Thinley Namgay   

Residents of Hongtsho, Yusipang and Rama under the Chang Gewog in Thimphu have been bearing the cost of shifting electric poles from their land.

Poles are being relocated to either build houses or for other reasons.

Chang Mangmi Sonam Zangmo said that the farmland was distributed among family members over time, and people had to transfer electric poles to build houses. “But it’s problem for the residents when they have to pay more than Nu 100,000.”

The Bhutan Power Corporation (BPC) could address the issue, said Sonam Zangmo. “It is challenging, especially for the disadvantaged section of people.”

BPC official said that the issue was not only in Thimphu. He said an exorbitant land price and land distribution among family members were the main reasons.

Many residents from Hongtsho and Yusipang have applied to transfer poles, according to BPC official. “To shift the poles, one has to bear the cost. If it is for a new one, payment is not required. People of Hongtsho and Yusipang are not requesting in a group to shift the poles.”

The BPC official said: “Today, it is difficult to get land to shift the poles. It would be better if the gewog administration could submit the list of all the affected people at once so that BPC can allocate a separate budget for the financial year.”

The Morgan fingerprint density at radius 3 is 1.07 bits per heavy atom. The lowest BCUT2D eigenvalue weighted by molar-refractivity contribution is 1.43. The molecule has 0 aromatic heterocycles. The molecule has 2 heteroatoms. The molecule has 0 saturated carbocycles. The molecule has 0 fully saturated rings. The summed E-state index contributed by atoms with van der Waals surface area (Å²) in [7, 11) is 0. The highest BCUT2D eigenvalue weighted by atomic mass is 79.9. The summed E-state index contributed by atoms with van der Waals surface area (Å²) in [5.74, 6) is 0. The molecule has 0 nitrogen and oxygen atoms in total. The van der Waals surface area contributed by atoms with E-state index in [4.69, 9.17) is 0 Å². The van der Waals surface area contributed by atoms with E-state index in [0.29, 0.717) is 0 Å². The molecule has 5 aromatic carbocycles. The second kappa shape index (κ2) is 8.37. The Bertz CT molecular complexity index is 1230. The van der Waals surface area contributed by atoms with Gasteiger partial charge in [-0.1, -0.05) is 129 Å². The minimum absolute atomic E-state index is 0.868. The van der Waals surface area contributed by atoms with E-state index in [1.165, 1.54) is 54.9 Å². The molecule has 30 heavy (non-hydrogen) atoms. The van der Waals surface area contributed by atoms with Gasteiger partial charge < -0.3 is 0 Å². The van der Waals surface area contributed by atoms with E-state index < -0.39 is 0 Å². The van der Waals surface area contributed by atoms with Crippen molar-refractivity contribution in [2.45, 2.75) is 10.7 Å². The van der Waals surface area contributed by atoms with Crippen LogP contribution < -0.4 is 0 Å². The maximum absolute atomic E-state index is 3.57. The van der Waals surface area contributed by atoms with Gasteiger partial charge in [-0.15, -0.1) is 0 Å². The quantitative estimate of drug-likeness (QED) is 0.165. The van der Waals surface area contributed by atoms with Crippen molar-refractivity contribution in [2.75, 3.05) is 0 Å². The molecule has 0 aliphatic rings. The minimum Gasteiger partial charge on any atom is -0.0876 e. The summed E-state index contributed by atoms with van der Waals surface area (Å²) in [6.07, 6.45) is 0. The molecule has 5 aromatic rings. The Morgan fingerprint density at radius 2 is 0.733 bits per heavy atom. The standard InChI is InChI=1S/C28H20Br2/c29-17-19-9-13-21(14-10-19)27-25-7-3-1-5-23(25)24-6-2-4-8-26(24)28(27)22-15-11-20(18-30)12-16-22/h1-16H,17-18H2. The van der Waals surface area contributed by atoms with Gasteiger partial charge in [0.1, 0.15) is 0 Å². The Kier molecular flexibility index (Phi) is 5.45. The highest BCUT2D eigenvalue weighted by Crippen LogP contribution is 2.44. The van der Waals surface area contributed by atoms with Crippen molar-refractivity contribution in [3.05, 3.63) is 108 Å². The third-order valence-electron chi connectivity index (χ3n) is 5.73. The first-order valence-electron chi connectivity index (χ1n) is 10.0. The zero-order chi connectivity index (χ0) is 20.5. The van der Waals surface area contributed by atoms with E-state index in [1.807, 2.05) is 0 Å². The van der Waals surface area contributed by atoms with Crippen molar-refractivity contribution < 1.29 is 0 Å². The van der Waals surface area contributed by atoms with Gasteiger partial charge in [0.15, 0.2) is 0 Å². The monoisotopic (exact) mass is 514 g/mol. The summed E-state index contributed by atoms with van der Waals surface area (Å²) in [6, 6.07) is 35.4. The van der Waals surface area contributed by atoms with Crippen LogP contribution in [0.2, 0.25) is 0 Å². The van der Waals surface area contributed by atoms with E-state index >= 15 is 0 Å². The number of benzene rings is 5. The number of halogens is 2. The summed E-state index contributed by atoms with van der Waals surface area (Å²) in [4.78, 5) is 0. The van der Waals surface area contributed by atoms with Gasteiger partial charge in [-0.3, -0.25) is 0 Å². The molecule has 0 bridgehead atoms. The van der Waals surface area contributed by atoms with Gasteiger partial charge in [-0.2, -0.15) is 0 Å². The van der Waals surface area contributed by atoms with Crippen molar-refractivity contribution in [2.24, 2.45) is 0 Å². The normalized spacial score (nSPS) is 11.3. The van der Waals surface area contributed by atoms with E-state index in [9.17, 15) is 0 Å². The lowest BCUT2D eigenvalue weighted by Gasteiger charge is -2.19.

The recent Thimphu Dzongkhag Tshogdu decided that the gewog leaders should submit a list to the BPC.

The unauthorised installation of electric poles by the BPC in the private land is one of the causes of the current problem, Hongtsho Tshogpa Minjur Wangmo said. “In some places, BPC has installed tower without permission.”

She said that when residents apply to the authorities concerned to build a house, one of the criteria is whether there is an electrical disturbance in the surrounding. “So far, I received 13 complaints from the people.”

Yusipang Tshogpa Jamyang Lhamo said: “Depending on the size of poles, people have been paying between Nu 15,000 to Nu 50,000. In some places, there is a transmitter, and it costs more than Nu 500,000 to transfer it. How can people afford it?”

Edited by Jigme Wangchuk